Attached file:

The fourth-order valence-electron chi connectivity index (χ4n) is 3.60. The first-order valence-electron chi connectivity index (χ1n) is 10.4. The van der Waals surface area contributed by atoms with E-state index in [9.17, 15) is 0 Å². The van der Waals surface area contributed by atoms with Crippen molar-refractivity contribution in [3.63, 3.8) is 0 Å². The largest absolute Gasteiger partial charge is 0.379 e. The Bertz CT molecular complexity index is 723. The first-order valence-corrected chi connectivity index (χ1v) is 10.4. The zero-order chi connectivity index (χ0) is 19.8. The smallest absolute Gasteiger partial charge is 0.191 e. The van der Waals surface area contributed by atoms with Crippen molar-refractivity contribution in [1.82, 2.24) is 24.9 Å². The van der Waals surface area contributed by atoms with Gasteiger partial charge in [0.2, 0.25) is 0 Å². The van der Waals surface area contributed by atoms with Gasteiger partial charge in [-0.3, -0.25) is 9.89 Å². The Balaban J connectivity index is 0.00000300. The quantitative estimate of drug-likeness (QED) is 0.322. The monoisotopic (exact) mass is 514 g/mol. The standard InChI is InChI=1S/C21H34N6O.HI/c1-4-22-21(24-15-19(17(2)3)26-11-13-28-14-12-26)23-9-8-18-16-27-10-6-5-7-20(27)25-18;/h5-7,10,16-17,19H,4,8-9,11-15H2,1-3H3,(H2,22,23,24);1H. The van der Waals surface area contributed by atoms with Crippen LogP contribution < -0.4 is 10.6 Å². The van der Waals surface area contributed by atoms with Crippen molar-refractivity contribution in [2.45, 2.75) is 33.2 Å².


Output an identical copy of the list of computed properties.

The fourth-order valence-electron chi connectivity index (χ4n) is 3.60. The first-order valence-electron chi connectivity index (χ1n) is 10.4. The van der Waals surface area contributed by atoms with E-state index in [9.17, 15) is 0 Å². The van der Waals surface area contributed by atoms with Crippen molar-refractivity contribution in [3.63, 3.8) is 0 Å². The largest absolute Gasteiger partial charge is 0.379 e. The Bertz CT molecular complexity index is 723. The first-order valence-corrected chi connectivity index (χ1v) is 10.4. The zero-order chi connectivity index (χ0) is 19.8. The smallest absolute Gasteiger partial charge is 0.191 e. The van der Waals surface area contributed by atoms with Crippen molar-refractivity contribution in [1.82, 2.24) is 24.9 Å². The van der Waals surface area contributed by atoms with Gasteiger partial charge in [0.2, 0.25) is 0 Å². The van der Waals surface area contributed by atoms with Gasteiger partial charge in [-0.3, -0.25) is 9.89 Å². The Balaban J connectivity index is 0.00000300. The quantitative estimate of drug-likeness (QED) is 0.322. The monoisotopic (exact) mass is 514 g/mol. The standard InChI is InChI=1S/C21H34N6O.HI/c1-4-22-21(24-15-19(17(2)3)26-11-13-28-14-12-26)23-9-8-18-16-27-10-6-5-7-20(27)25-18;/h5-7,10,16-17,19H,4,8-9,11-15H2,1-3H3,(H2,22,23,24);1H. The van der Waals surface area contributed by atoms with Crippen LogP contribution < -0.4 is 10.6 Å². The van der Waals surface area contributed by atoms with Crippen molar-refractivity contribution in [2.45, 2.75) is 33.2 Å².